Memories of Bambi

Did you ever see classic Disney animated movies like Fantasia or Bambi?

They were my favourites growing up, but my childhood memories of them are dreamlike — fragments of scenes and songs. They inject themselves into my every-day life in a subliminal fashion.

To this day, a song about April showers jingles in my head if I walk on a wet day. And I have always loved mushrooms. The taste of mushrooms is like nothing else.

Video link of Fantasia mushrooms: https://youtu.be/ZJYN1d3f2dc

Spring is full of new beginnings, new adventures. This can mean all kinds of experiences, and  tasting new things is one kind I love to include.

As a child, I imagined mushrooms were the secret ingredient to a fairy tale life. They are the quintessential poster child for the taste sensation of “umami”, that mysterious savoury flavour found in some foods.

Their texture is velvety, and they absorb sauce flavours extremely well. They even look cool, with their feathery gills and umbrella caps. Fairies love them too, so that sealed the deal for me as a kid.

As a grown up I have sampled many foods, but my experiences with eating continue to be adventure. This year, my new food experience is my tower garden, which allows me to grow veggies year round. I have 28 hydroponic pods in my tower with LED lighting.

It took only four weeks of operation to get results. Tonight, we ate a salad with lettuce from our garden, and I can’t put into words how good that made me feel, and how delicious those leaves were.

My exotic new adventure this spring is not about exploring food from far away, as those Fantasia mushrooms appeared to be. Rather it is about enjoying food that is grown close to home — or at home, even.

It’s also about food that is not wasted.

I cut off just the greens that I needed for our salad; there was nothing left to rot in the fridge crisper.

Food waste occurs at every level of the food industry, from farms all the way to our table. Statistics show that up to 40 per cent of food grown in North America is wasted. If we are to change that, we need to change our conversation around food. We need to think differently. 

Just because cucumbers are on special - buy three for almost the same price as one - doesn’t mean it’s a good deal for us. Can we use three cucumbers before they spoil?

What if we checked on what we already had in the fridge and planned a meal around that instead of shopping first and forgetting what was in the back of the crisper?

Not everyone is going to forage in the fields to reconnect with their food. Perhaps if we did think of the connections we have to everything in the field when we walk with the dog or play with the kids, we will be more conscious of how wasting food affects us all.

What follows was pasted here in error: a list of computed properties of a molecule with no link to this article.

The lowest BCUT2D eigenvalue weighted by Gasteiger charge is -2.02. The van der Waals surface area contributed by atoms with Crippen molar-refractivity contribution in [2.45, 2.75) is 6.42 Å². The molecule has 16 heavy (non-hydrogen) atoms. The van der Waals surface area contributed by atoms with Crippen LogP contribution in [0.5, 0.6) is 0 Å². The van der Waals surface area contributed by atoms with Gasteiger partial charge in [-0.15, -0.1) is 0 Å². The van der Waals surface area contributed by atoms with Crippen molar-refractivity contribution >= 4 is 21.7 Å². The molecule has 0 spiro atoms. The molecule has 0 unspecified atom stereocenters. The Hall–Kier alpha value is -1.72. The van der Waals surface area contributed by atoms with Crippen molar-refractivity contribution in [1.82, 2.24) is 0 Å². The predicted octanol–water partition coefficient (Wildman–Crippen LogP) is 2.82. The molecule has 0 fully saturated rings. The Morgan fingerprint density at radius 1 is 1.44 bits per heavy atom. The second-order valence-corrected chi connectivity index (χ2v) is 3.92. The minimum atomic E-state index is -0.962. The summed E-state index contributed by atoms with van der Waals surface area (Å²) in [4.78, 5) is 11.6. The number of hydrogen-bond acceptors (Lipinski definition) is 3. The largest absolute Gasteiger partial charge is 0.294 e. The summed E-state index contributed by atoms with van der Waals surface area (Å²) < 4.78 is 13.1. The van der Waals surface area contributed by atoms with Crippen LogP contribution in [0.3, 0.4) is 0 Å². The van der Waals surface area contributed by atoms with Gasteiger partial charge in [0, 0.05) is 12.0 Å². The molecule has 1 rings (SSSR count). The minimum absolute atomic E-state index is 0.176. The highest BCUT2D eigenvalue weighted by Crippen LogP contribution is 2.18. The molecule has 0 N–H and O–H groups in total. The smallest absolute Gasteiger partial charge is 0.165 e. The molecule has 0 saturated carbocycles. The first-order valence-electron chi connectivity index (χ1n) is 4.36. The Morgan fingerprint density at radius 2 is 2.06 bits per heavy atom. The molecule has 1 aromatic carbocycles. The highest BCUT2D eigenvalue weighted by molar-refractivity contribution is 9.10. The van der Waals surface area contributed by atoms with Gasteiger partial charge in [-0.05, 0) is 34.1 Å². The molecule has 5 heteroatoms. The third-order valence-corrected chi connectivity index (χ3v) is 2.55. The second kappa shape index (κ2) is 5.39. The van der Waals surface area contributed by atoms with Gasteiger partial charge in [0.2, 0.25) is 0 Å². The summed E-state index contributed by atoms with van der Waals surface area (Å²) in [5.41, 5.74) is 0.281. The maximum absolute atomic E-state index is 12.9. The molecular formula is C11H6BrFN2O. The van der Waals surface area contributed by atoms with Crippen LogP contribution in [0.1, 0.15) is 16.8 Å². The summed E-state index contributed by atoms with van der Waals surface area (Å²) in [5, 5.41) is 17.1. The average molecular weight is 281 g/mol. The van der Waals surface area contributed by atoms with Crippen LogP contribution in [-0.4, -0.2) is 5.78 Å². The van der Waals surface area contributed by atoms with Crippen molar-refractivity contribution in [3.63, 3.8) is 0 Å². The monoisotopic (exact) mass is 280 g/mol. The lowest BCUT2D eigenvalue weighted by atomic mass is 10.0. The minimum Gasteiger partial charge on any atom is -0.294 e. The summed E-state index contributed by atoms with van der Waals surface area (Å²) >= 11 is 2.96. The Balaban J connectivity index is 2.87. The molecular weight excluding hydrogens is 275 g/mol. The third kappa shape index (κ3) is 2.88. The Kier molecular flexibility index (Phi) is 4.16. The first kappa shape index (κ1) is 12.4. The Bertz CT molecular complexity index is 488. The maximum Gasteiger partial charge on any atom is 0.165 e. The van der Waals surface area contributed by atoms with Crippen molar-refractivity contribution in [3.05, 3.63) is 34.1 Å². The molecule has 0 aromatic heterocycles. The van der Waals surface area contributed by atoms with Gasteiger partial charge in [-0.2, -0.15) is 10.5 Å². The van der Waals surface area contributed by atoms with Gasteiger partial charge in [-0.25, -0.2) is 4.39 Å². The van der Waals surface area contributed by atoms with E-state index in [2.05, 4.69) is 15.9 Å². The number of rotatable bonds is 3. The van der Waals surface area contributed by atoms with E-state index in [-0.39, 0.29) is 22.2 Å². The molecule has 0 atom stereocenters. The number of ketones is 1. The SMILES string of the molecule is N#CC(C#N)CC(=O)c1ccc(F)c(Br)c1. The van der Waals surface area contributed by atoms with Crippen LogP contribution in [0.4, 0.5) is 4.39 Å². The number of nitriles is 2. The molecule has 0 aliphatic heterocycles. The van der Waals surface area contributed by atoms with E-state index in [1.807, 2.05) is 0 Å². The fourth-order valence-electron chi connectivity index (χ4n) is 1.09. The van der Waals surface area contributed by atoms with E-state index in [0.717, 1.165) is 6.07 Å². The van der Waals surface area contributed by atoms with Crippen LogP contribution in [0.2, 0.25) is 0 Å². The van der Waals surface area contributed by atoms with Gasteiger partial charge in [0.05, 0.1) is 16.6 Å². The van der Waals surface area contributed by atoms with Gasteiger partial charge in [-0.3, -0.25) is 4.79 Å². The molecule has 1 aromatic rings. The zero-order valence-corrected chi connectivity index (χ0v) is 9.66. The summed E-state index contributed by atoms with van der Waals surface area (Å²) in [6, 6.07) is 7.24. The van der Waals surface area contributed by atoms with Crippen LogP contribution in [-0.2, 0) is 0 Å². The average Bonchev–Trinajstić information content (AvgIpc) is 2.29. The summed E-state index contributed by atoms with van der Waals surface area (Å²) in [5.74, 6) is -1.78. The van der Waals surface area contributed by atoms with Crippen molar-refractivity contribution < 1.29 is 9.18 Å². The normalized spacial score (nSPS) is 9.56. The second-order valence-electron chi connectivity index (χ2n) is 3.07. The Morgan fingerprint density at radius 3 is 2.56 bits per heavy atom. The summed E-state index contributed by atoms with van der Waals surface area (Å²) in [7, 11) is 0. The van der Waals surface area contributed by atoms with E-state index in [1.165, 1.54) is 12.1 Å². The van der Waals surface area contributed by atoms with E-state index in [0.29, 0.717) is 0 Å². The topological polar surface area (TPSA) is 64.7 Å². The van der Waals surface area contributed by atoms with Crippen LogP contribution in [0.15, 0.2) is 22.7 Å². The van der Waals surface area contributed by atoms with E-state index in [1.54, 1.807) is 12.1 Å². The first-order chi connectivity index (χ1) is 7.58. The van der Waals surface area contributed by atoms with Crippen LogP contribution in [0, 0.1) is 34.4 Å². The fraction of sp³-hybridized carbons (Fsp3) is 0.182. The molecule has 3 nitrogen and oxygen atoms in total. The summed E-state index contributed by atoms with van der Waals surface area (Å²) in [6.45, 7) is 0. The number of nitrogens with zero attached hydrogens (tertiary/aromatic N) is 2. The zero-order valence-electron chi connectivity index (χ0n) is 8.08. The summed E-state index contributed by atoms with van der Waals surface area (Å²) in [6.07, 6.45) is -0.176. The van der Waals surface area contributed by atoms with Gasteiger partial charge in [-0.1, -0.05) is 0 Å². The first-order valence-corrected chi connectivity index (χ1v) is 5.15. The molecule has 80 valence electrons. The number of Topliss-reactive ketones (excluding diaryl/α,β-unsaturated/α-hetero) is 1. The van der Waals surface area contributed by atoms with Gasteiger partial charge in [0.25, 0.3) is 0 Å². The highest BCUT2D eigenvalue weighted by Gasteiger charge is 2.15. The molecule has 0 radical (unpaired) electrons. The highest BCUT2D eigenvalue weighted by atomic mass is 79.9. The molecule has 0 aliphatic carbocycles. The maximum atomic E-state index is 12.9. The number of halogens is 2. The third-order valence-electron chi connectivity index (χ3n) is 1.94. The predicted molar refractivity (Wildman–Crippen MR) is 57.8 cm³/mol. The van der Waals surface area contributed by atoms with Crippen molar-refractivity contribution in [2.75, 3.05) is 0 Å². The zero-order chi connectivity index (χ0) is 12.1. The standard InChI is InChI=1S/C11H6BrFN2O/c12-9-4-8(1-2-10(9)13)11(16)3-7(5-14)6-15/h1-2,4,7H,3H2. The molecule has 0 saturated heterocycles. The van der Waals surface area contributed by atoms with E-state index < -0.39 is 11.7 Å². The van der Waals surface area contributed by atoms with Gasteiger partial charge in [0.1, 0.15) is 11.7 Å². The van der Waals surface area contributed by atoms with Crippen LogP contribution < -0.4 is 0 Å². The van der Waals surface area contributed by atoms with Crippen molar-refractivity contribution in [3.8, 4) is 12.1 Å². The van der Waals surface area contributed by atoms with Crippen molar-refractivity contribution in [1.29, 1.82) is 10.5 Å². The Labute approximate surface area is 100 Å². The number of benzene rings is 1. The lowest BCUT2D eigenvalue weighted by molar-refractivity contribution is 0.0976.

We need to respect the cucumbers and the mushrooms the same way we need to respect the trees and the animals.

Maybe it’s worth taking a walk in the rain to remind ourselves of the whole world and how it all fits together.

Video link of April showers: https://youtu.be/xksfShPraTQ

More Happy Gourmand articles

About the Author

Kristin Peturson-Laprise is a customer experience specialist by trade, which means she is someone passionate about people having a good time. 

Her company, Wow Service Mentor, helps businesses enhance their customer experience through hands-on training, service programs, and special event coordination.

Kristin enjoys her own experiences too, and that is what she writes about in this column. She and her husband Martin Laprise (also known as Chef Martin, of The Chef Instead) love to share their passion for food and entertaining.  

Kristin says:

"Wikipedia lists a gourmand as a person who takes great pleasure in food. I have taken the concept of gourmandise, or enjoying something to the fullest, in all parts of my life. I love to grow and cook food, and I loved wine enough to become a Sommelier. I call a meal a success when I can convey that 'sense of place' from where the food has come . . . the French call that terroir, but I just call it the full experience. It might mean tasting the flavours of my own garden, or transporting everyone at the table to a faraway place, reminiscent of travels or dreams we have had."


E-mail Kristin at:  [email protected]

Check out her website here:  www.wowservicementor.com


The views expressed are strictly those of the author and not necessarily those of Castanet. Castanet does not warrant the contents.

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